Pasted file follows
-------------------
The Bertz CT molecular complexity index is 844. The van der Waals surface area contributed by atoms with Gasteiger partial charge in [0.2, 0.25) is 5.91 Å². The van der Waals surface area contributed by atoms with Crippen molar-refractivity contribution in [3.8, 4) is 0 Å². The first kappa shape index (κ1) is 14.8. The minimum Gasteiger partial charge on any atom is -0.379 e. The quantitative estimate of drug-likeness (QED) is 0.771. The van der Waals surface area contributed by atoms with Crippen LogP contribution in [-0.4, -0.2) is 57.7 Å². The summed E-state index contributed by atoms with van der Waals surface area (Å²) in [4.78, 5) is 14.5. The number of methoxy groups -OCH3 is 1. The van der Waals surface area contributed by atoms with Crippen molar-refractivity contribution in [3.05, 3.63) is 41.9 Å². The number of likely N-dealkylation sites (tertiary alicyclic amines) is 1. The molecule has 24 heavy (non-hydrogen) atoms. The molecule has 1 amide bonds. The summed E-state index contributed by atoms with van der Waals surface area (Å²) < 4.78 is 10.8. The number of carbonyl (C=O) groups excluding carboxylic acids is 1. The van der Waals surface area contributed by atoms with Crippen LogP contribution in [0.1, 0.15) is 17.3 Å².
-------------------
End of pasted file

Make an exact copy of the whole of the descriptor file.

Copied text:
The Bertz CT molecular complexity index is 844. The van der Waals surface area contributed by atoms with Gasteiger partial charge in [0.2, 0.25) is 5.91 Å². The van der Waals surface area contributed by atoms with Crippen molar-refractivity contribution in [3.8, 4) is 0 Å². The first kappa shape index (κ1) is 14.8. The minimum Gasteiger partial charge on any atom is -0.379 e. The quantitative estimate of drug-likeness (QED) is 0.771. The van der Waals surface area contributed by atoms with Crippen LogP contribution in [-0.4, -0.2) is 57.7 Å². The summed E-state index contributed by atoms with van der Waals surface area (Å²) in [4.78, 5) is 14.5. The number of methoxy groups -OCH3 is 1. The van der Waals surface area contributed by atoms with Crippen molar-refractivity contribution in [3.05, 3.63) is 41.9 Å². The number of likely N-dealkylation sites (tertiary alicyclic amines) is 1. The molecule has 24 heavy (non-hydrogen) atoms. The molecule has 1 amide bonds. The summed E-state index contributed by atoms with van der Waals surface area (Å²) < 4.78 is 10.8. The number of carbonyl (C=O) groups excluding carboxylic acids is 1. The van der Waals surface area contributed by atoms with Crippen LogP contribution in [0.1, 0.15) is 17.3 Å².